• A plain metal handle will look best in keeping with the appearance of the shield.
    • Scrap leather can usually be bought in craft stores, or online. Cut the leather to the exact size you want for the strap.[12]
    • You will only need two wood screws, unless you decide to attach a leather forearm strap as well, in which case four will do the job.
  3. 3
    Check to see that the wood is smooth and uniform. Before you begin putting together the individual components of the shield, quickly inspect the wood board you’re using for any imperfections. Splinters, cracks and uneven places can all compromise the integrity of the shield, and if untreated they can leave the shield with a rough, unappealing appearance. Take whatever measures necessary to ensure that the wood is smooth and symmetrical.
    • Cracks or breaks in your wood board can be sealed using Epoxy.[13]
  4. 4
    Center the handle on the back of the shield. Place the handle where you want it to go on the shield’s back side. Centering the handle will give the shield the best balance and leverage for movement, but it can also go slightly to one side or the other if it suits your personal preference. Use a pencil to mark where the screws should go in the handle.
    • Allow room for a strap. If you wish to add a leather forearm strap in addition to the handle, account for this in the layout on the back of the shield. Measure the distance from the thickest part of the forearm to the palm. If you’re right-handed (which means you would carry the shield in your left hand), place the strap and handle the appropriate distance from one another in the center of the shield with the handle on the right. If you’re left-handed, reverse this configuration.[14]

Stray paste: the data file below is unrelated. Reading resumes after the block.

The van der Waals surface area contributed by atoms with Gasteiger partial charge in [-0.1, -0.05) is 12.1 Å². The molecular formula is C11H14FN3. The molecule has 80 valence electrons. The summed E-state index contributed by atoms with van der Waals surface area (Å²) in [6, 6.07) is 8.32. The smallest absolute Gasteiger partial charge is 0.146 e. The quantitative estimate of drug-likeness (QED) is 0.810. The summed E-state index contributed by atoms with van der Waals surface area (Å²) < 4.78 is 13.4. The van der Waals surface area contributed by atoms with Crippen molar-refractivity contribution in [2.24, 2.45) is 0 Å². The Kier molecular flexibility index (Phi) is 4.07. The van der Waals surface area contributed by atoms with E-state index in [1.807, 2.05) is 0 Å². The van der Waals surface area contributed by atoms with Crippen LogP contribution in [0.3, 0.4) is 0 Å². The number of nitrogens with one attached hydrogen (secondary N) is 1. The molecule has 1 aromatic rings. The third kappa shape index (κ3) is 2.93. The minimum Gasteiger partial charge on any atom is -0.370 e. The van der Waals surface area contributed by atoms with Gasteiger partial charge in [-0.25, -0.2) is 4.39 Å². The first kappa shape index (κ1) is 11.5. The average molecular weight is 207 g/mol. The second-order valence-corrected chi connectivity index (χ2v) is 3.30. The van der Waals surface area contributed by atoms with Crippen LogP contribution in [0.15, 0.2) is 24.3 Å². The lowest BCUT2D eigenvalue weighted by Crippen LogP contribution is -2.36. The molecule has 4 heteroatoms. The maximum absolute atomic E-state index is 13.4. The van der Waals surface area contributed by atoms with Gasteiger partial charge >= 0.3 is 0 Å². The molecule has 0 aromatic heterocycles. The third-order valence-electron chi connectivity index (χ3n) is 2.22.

• To center the handle and strap together, take a measurement of the total width of the shield and subtract your forearm-to-hand measurement from that, then divide this number in half to tell how you how much space you should have remaining on either side of the strap and handle once they’re attached.
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    Screw the handle into the wood. Line the handle up with the markings you made for where the screws should go on the back of the shield. Hold the handle still (or tape it down, if necessary) while you insert a wood screw into the top hole in the handle and screw it into place. Do the same for the bottom hole, tightening both screws and making sure they’re both straight and secure.
    • If you’re bolting the handle to the wood, use the paddle bit to bore about half an inch into the wood, then drill the rest of the way through and insert the bolt. Tighten with the socket head bit.[15]
    • Plywood and other lightweight pieces will likely be too thin to bolt successfully.

Part 3
Decorating Your Shield

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    Paint on a design. Use craft paint (or acrylic paint if you're making a wooden shield) to brush an authentic Roman design onto your shield. Scour the internet or reference books on Roman military history to find inspiration for emblems and ornamentation. Some popular design elements are wings, griffins and leaf-like patterns.[16][17]